Much like last week, the Redskins turned the ball over early, but not because of aggressive play call down the field. Instead, it came via a breakdown in protection that led to a sack-fumble. The defense had a stellar stand, yielding two yard, but the Vikings were already in field goal range.
Vikings kicker Ryan Longwell doesn’t miss those: 3-0.
Running back Evan Royster has been a capable replacement for Roy Helu in the running game, gaining 24 yards on five carries. He looks strong to the hole and fast through it, but he isn’t quite the weapon so far in the passing game. On a downfield pass attempt midway through the quarter, there was some sort of miscommunication between Royster and Rex Grossman. On the play, Grossman went long with the pass and Royster curled back in.
Not sure who misread who, but it was a mistake that didn’t hurt the team. Hopefully that good luck will continue while they work out the kinks–the offense needs these two players to produce.
The Redskins top player in the first quarter was cornerback Josh Wilson, who has been playing out of his mind the last two weeks. Wilson has three tackles in the first quarter, a decent game statistic for him position. He has also stopped, slowed and prevented plays that could have potentially broken for big gainers.
Redskins trailing early with the Viking driving: Washington 0, Minnesota 3.
Tags: 2011 season, evan royster, first quarter, josh wilson, minnesota vikings, rex grossman, roy helu, washington redskins
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It’s hard to believe that only a few short weeks ago, the Redskins media was considering the possibility of a 3-13 finish. It’s even crazier to consider that this team was once sitting at 3-1.
With each win and loss, the media has micro-analyzed the direction of this team, and we’re left with power rankings that reflect whatever the current mood may be. In the final analysis, whether the team is on high at No. 10 or a bleak No. 29, it’s probably only a short-term placement.
After last week’s road win over the first-place Giants, most analysts see the Redskins on the rise, and are projecting the possibilities of a six or seven-win season. However, there are still one of two experts that were more impressed with their near-miss against the Patriots, than the actual win in New York.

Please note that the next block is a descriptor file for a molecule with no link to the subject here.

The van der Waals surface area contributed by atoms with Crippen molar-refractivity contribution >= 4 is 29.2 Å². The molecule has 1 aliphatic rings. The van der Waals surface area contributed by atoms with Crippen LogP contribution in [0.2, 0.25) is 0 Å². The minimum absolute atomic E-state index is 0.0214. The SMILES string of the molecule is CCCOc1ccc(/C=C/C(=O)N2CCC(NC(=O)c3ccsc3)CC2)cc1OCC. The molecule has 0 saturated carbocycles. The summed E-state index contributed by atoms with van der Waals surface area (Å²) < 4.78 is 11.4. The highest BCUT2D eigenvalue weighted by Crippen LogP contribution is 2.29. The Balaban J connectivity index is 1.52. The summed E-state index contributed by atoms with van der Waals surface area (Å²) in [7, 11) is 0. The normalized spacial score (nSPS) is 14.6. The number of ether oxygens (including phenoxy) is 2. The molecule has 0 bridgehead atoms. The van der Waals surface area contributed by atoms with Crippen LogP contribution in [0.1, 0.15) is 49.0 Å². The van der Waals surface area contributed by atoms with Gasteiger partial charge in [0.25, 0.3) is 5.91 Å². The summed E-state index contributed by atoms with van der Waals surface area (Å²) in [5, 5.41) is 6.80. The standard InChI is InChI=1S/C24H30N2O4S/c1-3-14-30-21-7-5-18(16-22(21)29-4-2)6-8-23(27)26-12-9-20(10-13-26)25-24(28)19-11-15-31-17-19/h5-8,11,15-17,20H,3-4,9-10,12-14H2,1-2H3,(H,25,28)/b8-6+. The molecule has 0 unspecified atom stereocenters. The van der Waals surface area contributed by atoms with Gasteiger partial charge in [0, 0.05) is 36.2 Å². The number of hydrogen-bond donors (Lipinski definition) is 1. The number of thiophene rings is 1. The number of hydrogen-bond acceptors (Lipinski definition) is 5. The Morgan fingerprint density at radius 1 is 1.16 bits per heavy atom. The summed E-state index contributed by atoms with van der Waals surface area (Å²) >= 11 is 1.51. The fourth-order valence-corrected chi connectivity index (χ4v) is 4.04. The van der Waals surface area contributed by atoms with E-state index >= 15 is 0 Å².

I guess you can’t please everyone.
Here’s your holiday buffet of NFL power rankings: Read more »
Tags: 2011 season, nfl power ranking, washington redskins, Week 16
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When the Redskins beat the Giants in Week 1, the result was a share of first place in the division. The team was healthy, the rookies were contributing in a limited role, and there was a lot of reason for what-if speculation.
When the rematch occurred three months later, the Redskins were eliminated from playoff contention and playing for respect–something that no one wanted to give to them. Of the starting 11 on offense from Week 1, only five took the field on the starting drive. Those rookies that had contributed sparingly in round one were now starters, and some of the third string and practice squad players were seeing quality minutes.
In the end, the difference yesterday was not in the players’ resolve, or the preparation and game plan of the team. The difference was actually in the results.
In the hostile environment of a division-leading team, the Redskins played their best all-around football game of the season, jumping out to a 17-0 lead and never looking back.
The offense registered the team’s largest lead of the season at 20 points, when the score was 23-3. They were able to run the ball when they wanted to, throw the ball when they needed to, and control the clock for 35 minutes, nearly two and one-half minutes longer than Week 1.
On defense, they held Eli Manning without a completion in the first quarter for the first time in his career. He was intercepted three times by the Redskins for the first time in 15 career games.
Given the length of time between the two games this season, the Giants are the ideal measuring stick for the Redskins’ progress. As nose tackle Barry Cofield told his teammates after the game, that is the way that this team is capable of playing every week.